Retinal Toxicities Caused by Systemic Medications
Retinal Toxicities Caused by Systemic Medications
RICHARD C. LIN, MD, PhD · HERBERT L. CANTRILL, MD · WILLIAM F. MIELER, MD
A relatively small group of systemic medications can cause a variety of retinal toxicities. The toxicities can be grouped into categories such as pigmentary retinopathies, crystalline retinopathies, retinal vasculopathies, and retinopathies characterized by retinal edema or folds. Here we present a case of topiramate (Topamax, Ortho-McNeil Neurologics) causing transient angle closure and retinal folds. We follow with a review of the literature regarding topiramate toxicity, as well as a brief review of the other major categories of pharmacologic retinal toxicity.
A 26-year-old woman reported to the emergency room with a chief complaint of sudden, painless loss of vision in both eyes. Her past medical history was significant for depression and migraine headaches. She had recently been started on topiramate for her migraines. In the emergency room, her vision was noted to be 10/200 in both eyes, her intraocular pressures (IOPs) by tonopen were 18 mm Hg OU, and computed aximal topography of the head was normal. Twelve hours later, she was seen by an ophthalmologist; her vision remained unchanged and pressures remained normal. She was noted to have shallow anterior chambers, and on undilated fundus examination, she was seen to have retinal striae in the macula of both eyes.
Topiramate was discontinued. One day later, her anterior chambers were deep, with normal gonioscopic findings. Dilated fundus examination revealed residual retinal striae; fluorescein angiography (FA) and optical coherence tomography (OCT) were normal (Figure 1). After 2 more days, her vision returned to 20/25 OU, anterior chambers remained deep, and retinal striae were nearly resolved.
|Richard C. Lin, MD, PhD, is a fellow in the Department of Ophthalmology and Visual Sciences at the Pritzker School of Medicine of the University of Chicago. Herbert L. Cantrill, MD, practices ophthalmology with VitreoRetinal Surgery, P.A., in Minneapolis. William F. Mieler, MD, is chair of the Department of Ophthalmology and Visual Sciences at the Pritzker School of Medicine. None of the authors has any financial interest in any products mentioned in this article. Dr. Mieler may be reached via e-mail at firstname.lastname@example.org.|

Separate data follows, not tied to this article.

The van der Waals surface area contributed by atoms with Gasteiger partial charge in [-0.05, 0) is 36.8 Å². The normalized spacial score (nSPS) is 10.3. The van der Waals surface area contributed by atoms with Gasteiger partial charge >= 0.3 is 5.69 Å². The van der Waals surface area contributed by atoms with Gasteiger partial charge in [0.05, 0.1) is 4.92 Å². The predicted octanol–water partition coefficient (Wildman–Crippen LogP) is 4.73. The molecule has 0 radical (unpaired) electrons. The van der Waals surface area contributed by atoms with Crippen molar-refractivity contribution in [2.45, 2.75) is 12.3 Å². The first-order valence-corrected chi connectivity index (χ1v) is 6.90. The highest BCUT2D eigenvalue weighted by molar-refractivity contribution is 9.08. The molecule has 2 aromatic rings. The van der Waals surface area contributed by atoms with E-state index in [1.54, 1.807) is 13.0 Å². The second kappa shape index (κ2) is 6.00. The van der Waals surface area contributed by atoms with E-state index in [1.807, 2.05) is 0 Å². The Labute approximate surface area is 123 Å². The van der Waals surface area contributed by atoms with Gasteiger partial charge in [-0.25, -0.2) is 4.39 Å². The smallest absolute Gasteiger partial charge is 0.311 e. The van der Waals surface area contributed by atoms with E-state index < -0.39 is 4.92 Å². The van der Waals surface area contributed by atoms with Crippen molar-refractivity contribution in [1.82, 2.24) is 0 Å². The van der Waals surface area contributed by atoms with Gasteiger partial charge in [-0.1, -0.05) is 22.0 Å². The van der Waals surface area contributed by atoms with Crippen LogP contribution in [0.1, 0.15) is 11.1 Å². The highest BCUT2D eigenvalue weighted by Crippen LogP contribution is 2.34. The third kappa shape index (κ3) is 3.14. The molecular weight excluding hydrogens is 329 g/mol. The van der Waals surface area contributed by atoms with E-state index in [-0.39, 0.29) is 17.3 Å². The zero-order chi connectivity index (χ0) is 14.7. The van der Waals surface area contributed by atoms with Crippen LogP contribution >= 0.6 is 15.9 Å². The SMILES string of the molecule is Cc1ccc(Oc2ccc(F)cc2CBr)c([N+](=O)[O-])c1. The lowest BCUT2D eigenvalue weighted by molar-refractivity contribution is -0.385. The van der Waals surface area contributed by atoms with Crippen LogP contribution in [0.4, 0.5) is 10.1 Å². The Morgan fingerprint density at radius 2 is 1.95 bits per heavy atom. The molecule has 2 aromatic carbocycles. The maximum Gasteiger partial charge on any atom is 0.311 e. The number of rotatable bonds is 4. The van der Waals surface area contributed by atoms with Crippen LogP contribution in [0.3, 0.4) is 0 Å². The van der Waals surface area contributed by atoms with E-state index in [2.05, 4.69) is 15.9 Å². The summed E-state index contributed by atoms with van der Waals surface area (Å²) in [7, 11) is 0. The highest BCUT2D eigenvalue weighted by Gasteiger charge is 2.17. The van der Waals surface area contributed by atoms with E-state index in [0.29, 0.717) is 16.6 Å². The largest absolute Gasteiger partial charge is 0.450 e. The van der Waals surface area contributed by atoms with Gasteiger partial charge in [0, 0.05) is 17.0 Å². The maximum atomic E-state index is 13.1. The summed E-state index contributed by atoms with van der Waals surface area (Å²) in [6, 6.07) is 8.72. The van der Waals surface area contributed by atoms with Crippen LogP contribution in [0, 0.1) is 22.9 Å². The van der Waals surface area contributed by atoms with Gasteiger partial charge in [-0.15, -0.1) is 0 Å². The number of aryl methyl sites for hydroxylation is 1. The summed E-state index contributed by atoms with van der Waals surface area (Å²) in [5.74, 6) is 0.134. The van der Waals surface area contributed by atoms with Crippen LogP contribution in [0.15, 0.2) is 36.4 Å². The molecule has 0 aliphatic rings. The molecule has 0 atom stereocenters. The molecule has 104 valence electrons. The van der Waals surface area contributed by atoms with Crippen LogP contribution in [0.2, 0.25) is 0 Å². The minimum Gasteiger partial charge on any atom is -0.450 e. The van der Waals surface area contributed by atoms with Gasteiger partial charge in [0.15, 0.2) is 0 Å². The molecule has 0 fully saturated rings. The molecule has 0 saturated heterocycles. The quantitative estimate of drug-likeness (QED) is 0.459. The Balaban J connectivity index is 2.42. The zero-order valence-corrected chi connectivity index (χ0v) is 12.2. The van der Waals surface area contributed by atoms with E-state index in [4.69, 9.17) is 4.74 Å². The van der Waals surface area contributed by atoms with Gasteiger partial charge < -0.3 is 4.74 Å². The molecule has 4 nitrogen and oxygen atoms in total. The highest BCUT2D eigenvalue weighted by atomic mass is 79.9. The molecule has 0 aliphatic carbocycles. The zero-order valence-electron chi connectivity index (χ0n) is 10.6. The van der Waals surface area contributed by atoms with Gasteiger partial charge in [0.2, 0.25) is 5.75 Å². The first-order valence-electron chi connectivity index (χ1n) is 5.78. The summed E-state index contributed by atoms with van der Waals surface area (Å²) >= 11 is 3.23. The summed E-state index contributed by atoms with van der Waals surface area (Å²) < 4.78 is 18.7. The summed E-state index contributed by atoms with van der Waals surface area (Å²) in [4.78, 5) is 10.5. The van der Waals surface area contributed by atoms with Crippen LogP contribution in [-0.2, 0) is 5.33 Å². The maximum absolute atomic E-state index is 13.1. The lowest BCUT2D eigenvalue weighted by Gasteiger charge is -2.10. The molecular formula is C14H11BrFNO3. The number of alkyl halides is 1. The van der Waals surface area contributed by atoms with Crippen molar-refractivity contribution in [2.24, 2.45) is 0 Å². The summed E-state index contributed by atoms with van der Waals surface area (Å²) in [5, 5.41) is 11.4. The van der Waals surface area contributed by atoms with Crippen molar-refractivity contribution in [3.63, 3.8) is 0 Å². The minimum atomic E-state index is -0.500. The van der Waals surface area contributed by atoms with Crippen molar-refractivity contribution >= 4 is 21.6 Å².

DISCUSSION AND REVIEW OF LITERATURE
Topiramate is a sulfamate-substituted monosaccharide approved for the treatment of seizures and prophylaxis against migraines. This medication was first reported to cause a syndrome consisting of acute myopia and retinal striae by Sen et al. in 2001.1 Subsequently, several reports described induced myopia and bilateral angle-closure glaucoma associated with topiramate.2-6 In all, over 115 cases have been reported since 2001.7 While the exact biochemical mechanism by which topiramate causes this syndrome is unknown, ultrasonography has demonstrated ciliochoroidal effusions causing forward movement of the lens-iris diaphragm. This secondarily causes myopia and angle closure. The retinal striae may be caused by mild vitreoretinal traction. Symptoms typically occur within 1 month of initiating topiramate therapy. All of the changes are usually reversible after discontinuation of the medication; peripheral iridotomy is not beneficial in this syndrome because the angle closure is not caused by pupillary block. In cases of very high IOP, Rhee et al.8 suggested that the combination of mannitol and methylprednisolone may induce a more rapid resolution after stopping the medicine.
Figure 1. Color photographs OU showing residual faint retinal striae. The FA appears normal, and the OCT is likewise normal.
In addition to topiramate, several related medications (generally containing sulfa) may induce a similar syndrome of transient myopia, nonpupillary block-angle closure, and retinal folds. Again, the underlying mechanism is thought to be ciliary body swelling, choroidal effusion, and anterior displacement of the lens-iris diaphragm. As with our patient, FA generally shows no vascular leakage, supporting the concept that the folds are caused by mild vitreous traction on the macula. Other drugs associated with this syndrome include sulfanilamide,9 acetazolamide (Diamox, Duramed Pharmaceuticals),10 metronidazole (Flagyl, Pfizer),11 and hydrochlorothiazide.12 Similar to topiramate, when these other medications are identified and discontinued, the retinal abnormalities generally return to normal.
OTHER CATEGORIES OF RETINAL TOXICITY